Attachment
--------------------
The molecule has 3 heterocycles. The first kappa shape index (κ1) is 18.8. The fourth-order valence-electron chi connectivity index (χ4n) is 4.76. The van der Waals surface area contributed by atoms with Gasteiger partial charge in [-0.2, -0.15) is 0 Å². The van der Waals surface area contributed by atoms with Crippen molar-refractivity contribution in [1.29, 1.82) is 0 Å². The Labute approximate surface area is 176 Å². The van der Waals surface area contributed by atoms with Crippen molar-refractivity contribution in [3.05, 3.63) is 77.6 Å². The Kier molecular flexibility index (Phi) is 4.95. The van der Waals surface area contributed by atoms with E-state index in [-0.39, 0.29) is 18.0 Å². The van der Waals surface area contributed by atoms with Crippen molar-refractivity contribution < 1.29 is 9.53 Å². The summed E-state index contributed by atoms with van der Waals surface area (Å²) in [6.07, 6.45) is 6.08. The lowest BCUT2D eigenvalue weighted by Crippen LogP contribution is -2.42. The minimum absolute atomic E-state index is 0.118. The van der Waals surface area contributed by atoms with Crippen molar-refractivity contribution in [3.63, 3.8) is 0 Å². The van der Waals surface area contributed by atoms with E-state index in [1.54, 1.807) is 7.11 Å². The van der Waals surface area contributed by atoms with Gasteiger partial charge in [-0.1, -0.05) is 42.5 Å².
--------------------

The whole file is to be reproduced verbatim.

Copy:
The molecule has 3 heterocycles. The first kappa shape index (κ1) is 18.8. The fourth-order valence-electron chi connectivity index (χ4n) is 4.76. The van der Waals surface area contributed by atoms with Gasteiger partial charge in [-0.2, -0.15) is 0 Å². The van der Waals surface area contributed by atoms with Crippen molar-refractivity contribution in [1.29, 1.82) is 0 Å². The Labute approximate surface area is 176 Å². The van der Waals surface area contributed by atoms with Crippen molar-refractivity contribution in [3.05, 3.63) is 77.6 Å². The Kier molecular flexibility index (Phi) is 4.95. The van der Waals surface area contributed by atoms with E-state index in [-0.39, 0.29) is 18.0 Å². The van der Waals surface area contributed by atoms with Crippen molar-refractivity contribution < 1.29 is 9.53 Å². The summed E-state index contributed by atoms with van der Waals surface area (Å²) in [6.07, 6.45) is 6.08. The lowest BCUT2D eigenvalue weighted by Crippen LogP contribution is -2.42. The minimum absolute atomic E-state index is 0.118. The van der Waals surface area contributed by atoms with Crippen molar-refractivity contribution in [3.63, 3.8) is 0 Å². The van der Waals surface area contributed by atoms with E-state index in [1.54, 1.807) is 7.11 Å². The van der Waals surface area contributed by atoms with Gasteiger partial charge in [-0.1, -0.05) is 42.5 Å².